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Catch-and-Release Rates of Sport Fishes in Northern Wisconsin from an Angler Diary Survey

Gaeta, Jereme W., Beardmore, Ben, Latzka, Alexander W., Provencher, Bill, Carpenter, Stephen R.
North American journal of fisheries management 2013 v.33 no.3 pp. 606-614
Esox lucius, Esox masquinongy, Micropterus dolomieu, Micropterus salmoides, Sander vitreus, bass, freshwater fisheries, game fish, lakes, managers, researchers, sport fishing, surveys, Wisconsin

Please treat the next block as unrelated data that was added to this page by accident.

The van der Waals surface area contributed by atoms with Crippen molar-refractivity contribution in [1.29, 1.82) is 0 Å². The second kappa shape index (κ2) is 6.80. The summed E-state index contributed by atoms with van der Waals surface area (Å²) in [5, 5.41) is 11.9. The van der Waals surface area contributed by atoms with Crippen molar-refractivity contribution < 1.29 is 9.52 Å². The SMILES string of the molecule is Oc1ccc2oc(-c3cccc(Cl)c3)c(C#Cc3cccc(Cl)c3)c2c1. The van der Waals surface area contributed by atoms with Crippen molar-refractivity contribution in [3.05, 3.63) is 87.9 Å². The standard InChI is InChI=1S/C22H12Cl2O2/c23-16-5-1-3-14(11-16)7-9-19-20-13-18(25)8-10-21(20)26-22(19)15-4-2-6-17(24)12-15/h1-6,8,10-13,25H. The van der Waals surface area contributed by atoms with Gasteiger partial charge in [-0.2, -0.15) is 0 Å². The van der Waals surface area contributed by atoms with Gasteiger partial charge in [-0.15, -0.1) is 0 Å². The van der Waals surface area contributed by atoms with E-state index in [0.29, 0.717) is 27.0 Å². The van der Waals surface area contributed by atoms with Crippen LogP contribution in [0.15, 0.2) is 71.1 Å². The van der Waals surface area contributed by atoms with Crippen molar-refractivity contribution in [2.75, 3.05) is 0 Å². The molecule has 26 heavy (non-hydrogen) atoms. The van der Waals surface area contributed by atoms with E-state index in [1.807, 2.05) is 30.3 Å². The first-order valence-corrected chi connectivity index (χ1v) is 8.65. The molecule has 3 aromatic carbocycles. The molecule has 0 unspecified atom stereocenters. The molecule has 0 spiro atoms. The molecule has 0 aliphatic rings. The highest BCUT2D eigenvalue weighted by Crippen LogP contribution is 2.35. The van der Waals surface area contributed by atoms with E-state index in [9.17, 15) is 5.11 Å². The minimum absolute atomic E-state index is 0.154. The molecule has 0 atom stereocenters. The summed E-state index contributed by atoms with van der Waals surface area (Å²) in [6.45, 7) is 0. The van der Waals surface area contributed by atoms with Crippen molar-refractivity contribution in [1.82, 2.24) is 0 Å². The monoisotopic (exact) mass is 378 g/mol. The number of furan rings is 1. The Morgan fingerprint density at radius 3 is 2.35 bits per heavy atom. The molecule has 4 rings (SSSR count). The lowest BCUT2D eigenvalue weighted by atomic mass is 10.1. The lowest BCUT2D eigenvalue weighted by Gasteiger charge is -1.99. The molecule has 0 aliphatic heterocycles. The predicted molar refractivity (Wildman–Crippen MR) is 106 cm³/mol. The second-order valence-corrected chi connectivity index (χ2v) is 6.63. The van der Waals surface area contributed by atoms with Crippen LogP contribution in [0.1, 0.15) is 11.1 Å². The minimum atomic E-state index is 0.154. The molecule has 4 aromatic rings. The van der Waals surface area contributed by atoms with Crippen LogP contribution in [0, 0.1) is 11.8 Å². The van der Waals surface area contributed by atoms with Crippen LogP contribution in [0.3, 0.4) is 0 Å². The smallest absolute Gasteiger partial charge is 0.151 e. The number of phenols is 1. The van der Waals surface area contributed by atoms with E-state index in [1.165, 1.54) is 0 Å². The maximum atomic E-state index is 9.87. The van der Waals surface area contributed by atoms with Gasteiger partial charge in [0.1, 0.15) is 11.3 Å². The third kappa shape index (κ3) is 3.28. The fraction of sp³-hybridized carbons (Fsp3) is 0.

Recreational freshwater fisheries are key components of local economies in many regions. The quality of these fisheries can be affected not only by harvest but also by catch-and-release practices. Documenting catch and release among sport fish taxa is, therefore, important to fisheries researchers studying sport fishes and managers regulating these fisheries. We used an angler diary survey to assess taxon-specific effort, catch, harvest, release, and reason for release during the 2011 open-water season. Our study included information on 5,007 fishing trips taken by 652 anglers. These anglers visited 279 lakes spanning 11,761.5 km ² of northern Wisconsin. Muskellunge Esox masquinongy , black bass (i.e., Smallmouth Bass Micropterus dolomieu and Largemouth Bass M. salmoides), Northern Pike E. lucius , Walleye Sander vitreus , and panfish were released at rates of 99, 97, 86, 67, and 67%, respectively, when targeted by anglers. This study is the first to document black bass catch-and-release rates in the region and corroborates previous findings of Muskellunge and Walleye catch-and-release rates based on creel surveys. Voluntary catch and release was the most common reason for release. Our findings suggest that regulations may be much more generous than the harvest rates practiced by anglers and that catch-and-release angling practices may be an important factor affecting these sport fish populations. Received July 18, 2012; accepted March 12, 2013